Migration Policy Institute
Using Data to Improve Workforce Innovation and Opportunity Act (WIOA) Services for Immigrants and Refugees
Jeff Carter, Executive Director, National Council of State Directors of Adult Education and National Adult Education Professional Development Consortium
Margie McHugh, Director, National Center on Immigrant Integration Policy, MPI
Madeleine Morawski, Associate Policy Analyst, National Center on Immigrant Integration Policy, MPI
Timed to coincide with the release of a series of fact sheets that provide in-depth data profiles of immigrant and refugee adult learners and workers, this webinar explores the relationship of key Census data findings to current state and local efforts to devise plans for implementation of the federal Workforce Innovation and Opportunity Act (WIOA).
In recent decades roughly 1 million foreign-born individuals have settled in the United States per year, many with needs for adult education and workforce training services. WIOA’s implementation could play a critical role in supporting the upward mobility of these immigrants and refugees in the workforce and their successful integration into the civic life of the cities and states where they have settled. However, the law’s narrow accountability measures are expected by many to make it more difficult for local providers to serve immigrants and refugees seeking to learn English or improve their basic skills, especially those who are not on track to earn postsecondary credentials or who do not have this as a goal.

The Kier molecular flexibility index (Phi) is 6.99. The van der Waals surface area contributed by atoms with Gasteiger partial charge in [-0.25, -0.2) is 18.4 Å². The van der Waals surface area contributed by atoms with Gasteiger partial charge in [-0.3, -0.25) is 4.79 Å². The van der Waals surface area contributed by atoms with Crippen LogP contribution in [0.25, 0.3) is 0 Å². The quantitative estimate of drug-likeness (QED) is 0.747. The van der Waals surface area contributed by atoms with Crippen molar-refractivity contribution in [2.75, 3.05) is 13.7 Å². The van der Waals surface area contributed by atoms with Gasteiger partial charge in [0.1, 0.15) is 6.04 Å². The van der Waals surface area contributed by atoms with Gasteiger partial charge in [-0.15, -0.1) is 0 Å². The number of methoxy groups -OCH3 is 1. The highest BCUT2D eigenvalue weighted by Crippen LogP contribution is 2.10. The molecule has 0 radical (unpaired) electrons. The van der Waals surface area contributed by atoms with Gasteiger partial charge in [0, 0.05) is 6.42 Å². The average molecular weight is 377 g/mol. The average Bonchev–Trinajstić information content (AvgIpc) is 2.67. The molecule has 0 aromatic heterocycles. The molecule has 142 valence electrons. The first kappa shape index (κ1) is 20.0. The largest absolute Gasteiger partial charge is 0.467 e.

The Immigrants and WIOA fact sheets released by MPI’s National Center on Immigrant Integration Policy provide a detailed analysis of characteristics of immigrant and native-born residents of the United States and top immigrant-receiving states that are relevant to understanding needs for adult education and workforce training services. Connecting these data to WIOA planning efforts, this webinar explores the equity and system-design challenges illuminated by Census data and the ways in which these data might be applied as states begin to release their draft implementation plans.